Sunday, May 31, 2015

Arrival in Kyiv

I've been a bit quiet on this blog the past few days.

It's been quite an intense time, and I'll be posting more soon.

My first couple of days were spent just getting my body used to being in another different time zone, several more zones away from home. (Kind of brutal, truth be told. LOL) Last night I had my first normal sleep. (Sort of.) Also, connecting with people and planning my itinerary for my time here.

It's turning out to be a very busy time!

Yesterday and the day before I was out and about, meeting with folks and capturing photos, audio and video. I will begin processing it today, so expect a barrage of posts in the next couple of days.

Not sure how much I will be able to post while the seminar is going on, as it is a pretty intense schedule. However I will want to capture as much as I can to share with you. I will try my best to post the highlights sooner rather than later. (Check my previous post for details of the seminar The Seduction of Propaganda, organized by the Ukrainian Jewish Encounter Initiative, which is the sponsor of the radio series Ukrainian Jewish Heritage on Nash Holos, and my attendance at this seminar.)

I've been to the iconic Kupidon bar with my colleague Radio Roman, who does a show on NCRU called "Сьогодні у Романа є гарні гості." (Loose translation: Roman welcomes his wonderful guests today ... definitely loses in the translation!)

He has invited me on his show tomorrow evening, along with Dmytro Potekhin, a peace activist who has been a guest on Nash Holos twice, once in January 2014 and again in Sept. after his abduction in Donetsk last summer.

The reason he was in Donetsk was to research an article for Peace Magazine. You can read about his experience here. He joked with Roman and me about how he was "terrorized the terrorists" while in captivity.

Less funny, but equally profound, was his comment about how dire the situation is in Ukraine when a peace activist advocates for arming his country.

Enjoy exploring these links. I'll be back after I've processed some of my photos and A/V footage, which includes an interview with a Cyborg.

Meanwhile, here are some photos of the hotel where I'm staying.  (Yes the bus belongs to the soccer team...) (And yes, they still park on the sidewalks here!)















The Seduction of Propaganda seminar

Very excited about this seminar coming up sponsored by the Ukrainian Jewish Encounter: The Seduction of Propaganda and Mass Violence in Ukraine in Ukraine in the 20th and early 21st centuries.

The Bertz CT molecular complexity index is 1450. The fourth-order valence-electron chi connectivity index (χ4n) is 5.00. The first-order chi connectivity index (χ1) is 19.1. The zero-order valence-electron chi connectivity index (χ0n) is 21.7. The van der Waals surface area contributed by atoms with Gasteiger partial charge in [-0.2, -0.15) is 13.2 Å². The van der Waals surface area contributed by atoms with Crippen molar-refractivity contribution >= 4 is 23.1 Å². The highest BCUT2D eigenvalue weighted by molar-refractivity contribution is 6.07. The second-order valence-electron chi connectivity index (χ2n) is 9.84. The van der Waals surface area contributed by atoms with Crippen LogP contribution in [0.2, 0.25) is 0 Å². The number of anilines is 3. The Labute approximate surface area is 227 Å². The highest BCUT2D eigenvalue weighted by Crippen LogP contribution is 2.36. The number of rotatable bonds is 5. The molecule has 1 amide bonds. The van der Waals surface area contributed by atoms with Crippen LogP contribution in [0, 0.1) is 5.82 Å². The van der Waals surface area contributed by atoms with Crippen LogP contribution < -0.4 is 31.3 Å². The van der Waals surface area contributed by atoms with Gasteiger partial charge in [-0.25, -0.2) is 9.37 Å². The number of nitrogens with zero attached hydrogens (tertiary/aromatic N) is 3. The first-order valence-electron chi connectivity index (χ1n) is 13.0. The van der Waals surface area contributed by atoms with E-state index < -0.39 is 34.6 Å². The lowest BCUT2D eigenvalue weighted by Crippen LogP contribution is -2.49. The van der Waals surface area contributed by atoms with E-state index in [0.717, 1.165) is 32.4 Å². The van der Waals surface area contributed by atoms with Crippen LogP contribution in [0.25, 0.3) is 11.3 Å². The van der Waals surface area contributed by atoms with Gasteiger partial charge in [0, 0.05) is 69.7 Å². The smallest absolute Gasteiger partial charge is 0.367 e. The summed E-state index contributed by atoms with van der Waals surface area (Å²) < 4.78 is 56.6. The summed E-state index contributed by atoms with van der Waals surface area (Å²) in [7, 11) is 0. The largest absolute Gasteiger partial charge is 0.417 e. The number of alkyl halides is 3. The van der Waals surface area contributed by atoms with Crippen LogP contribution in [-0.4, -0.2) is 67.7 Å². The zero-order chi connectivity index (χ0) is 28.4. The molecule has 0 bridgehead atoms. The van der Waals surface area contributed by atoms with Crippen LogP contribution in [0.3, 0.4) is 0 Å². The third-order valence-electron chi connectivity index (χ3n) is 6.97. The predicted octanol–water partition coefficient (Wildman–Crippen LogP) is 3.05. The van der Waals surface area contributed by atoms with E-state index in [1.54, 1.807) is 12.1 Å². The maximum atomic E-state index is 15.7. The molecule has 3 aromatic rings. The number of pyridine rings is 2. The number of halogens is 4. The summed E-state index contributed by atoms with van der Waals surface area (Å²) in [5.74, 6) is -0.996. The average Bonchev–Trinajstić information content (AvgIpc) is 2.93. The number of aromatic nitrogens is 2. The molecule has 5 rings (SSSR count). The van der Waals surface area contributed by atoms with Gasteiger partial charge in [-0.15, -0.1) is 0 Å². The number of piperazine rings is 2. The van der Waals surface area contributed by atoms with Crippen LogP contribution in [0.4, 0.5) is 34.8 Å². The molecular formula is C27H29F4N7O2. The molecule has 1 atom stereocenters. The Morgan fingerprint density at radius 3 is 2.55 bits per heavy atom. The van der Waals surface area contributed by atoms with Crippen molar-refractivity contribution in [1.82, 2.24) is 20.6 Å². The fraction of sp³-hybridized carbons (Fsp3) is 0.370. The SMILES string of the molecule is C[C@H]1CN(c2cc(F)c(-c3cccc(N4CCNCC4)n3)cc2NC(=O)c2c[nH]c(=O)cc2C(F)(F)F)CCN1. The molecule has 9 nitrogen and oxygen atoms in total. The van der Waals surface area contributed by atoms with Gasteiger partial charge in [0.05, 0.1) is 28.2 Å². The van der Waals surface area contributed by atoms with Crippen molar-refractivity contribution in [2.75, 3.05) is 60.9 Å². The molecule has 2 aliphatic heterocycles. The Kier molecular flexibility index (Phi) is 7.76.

This seminar for an audience of 400 students, graduate students and young scholars will investigate the effects and consequences of propaganda used by totalitarian regimes within the context of the planning and implementation of three very different examples of totalitarian mass killings in Ukraine: Stalin’s Holodomor, the deportation and destruction of Ukraine’s Crimean Tatars and Hitler's Holocaust.

It takes place Tue and Wed Jun 2 & 3 in Kyiv and June 5th in Lviv.  Stay tuned for photos and A/V updates. 

Thursday, May 28, 2015

Radio Kontakt - Toronto

While in Toronto this past weekend I enjoyed a live in-studio guest appearance on Radio Kontakt, hosted by Andy Holowaty and Uliana Hlynchak.

The show airs Sundays at 9pm EST on multicultural channel AM530.  

Andy had me on the show via Skype a couple of times already, so it was a treat to do it again ...this time in their live studio. It was great to meet Uliana and share the mic again not only with a seasoned pro but a fellow guest ... who I had previously "met" on one of those Skype appearances. (I use the term "guest appearance" for lack of a better word for radio!)  

My fellow in-studio guest was Anton Sestritsyn. Anton just graduated from university in Ottawa, and was involved in the Canada-Ukraine Parliamentary Program. He is now living and working in Toronto, so I imagine he will be a frequent guest on Andy's show. Anton is an outstanding young man, full of energy and great ideas. I'm so looking forward to his contributions to the hromada as well as to the greater community.

Anton was born and raised in Crimea, is now cut off from his homeland. I can't imagine how it would be not to be able to return "home" for a visit ... or any other reason, for fear of being killed or abducted. Love his new moniker: the Crimean Crusader.

Radio Kontakt is a "half-napiv" program ... i.e., bilingual Ukrainian/English. Andy and his co-host Uliana always bring on interesting guests and indulge in fascinating conversations in both languages.